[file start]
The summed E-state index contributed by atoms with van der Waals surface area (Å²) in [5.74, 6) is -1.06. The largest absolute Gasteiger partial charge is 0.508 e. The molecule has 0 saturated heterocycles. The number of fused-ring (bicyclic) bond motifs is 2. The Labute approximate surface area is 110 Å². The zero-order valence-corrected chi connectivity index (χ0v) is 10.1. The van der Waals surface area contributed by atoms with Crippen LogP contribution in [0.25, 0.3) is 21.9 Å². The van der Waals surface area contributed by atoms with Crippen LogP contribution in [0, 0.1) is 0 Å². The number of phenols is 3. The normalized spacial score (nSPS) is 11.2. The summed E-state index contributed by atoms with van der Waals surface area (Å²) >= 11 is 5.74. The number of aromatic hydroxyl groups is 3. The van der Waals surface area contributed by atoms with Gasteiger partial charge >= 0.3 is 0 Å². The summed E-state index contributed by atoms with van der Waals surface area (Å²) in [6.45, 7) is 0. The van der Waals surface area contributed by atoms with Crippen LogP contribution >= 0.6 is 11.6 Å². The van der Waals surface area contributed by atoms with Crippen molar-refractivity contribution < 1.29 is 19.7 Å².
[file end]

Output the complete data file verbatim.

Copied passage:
The summed E-state index contributed by atoms with van der Waals surface area (Å²) in [5.74, 6) is -1.06. The largest absolute Gasteiger partial charge is 0.508 e. The molecule has 0 saturated heterocycles. The number of fused-ring (bicyclic) bond motifs is 2. The Labute approximate surface area is 110 Å². The zero-order valence-corrected chi connectivity index (χ0v) is 10.1. The van der Waals surface area contributed by atoms with Crippen LogP contribution in [0.25, 0.3) is 21.9 Å². The van der Waals surface area contributed by atoms with Crippen LogP contribution in [0, 0.1) is 0 Å². The number of phenols is 3. The normalized spacial score (nSPS) is 11.2. The summed E-state index contributed by atoms with van der Waals surface area (Å²) >= 11 is 5.74. The number of aromatic hydroxyl groups is 3. The van der Waals surface area contributed by atoms with Gasteiger partial charge >= 0.3 is 0 Å². The summed E-state index contributed by atoms with van der Waals surface area (Å²) in [6.45, 7) is 0. The van der Waals surface area contributed by atoms with Crippen LogP contribution >= 0.6 is 11.6 Å². The van der Waals surface area contributed by atoms with Crippen molar-refractivity contribution < 1.29 is 19.7 Å².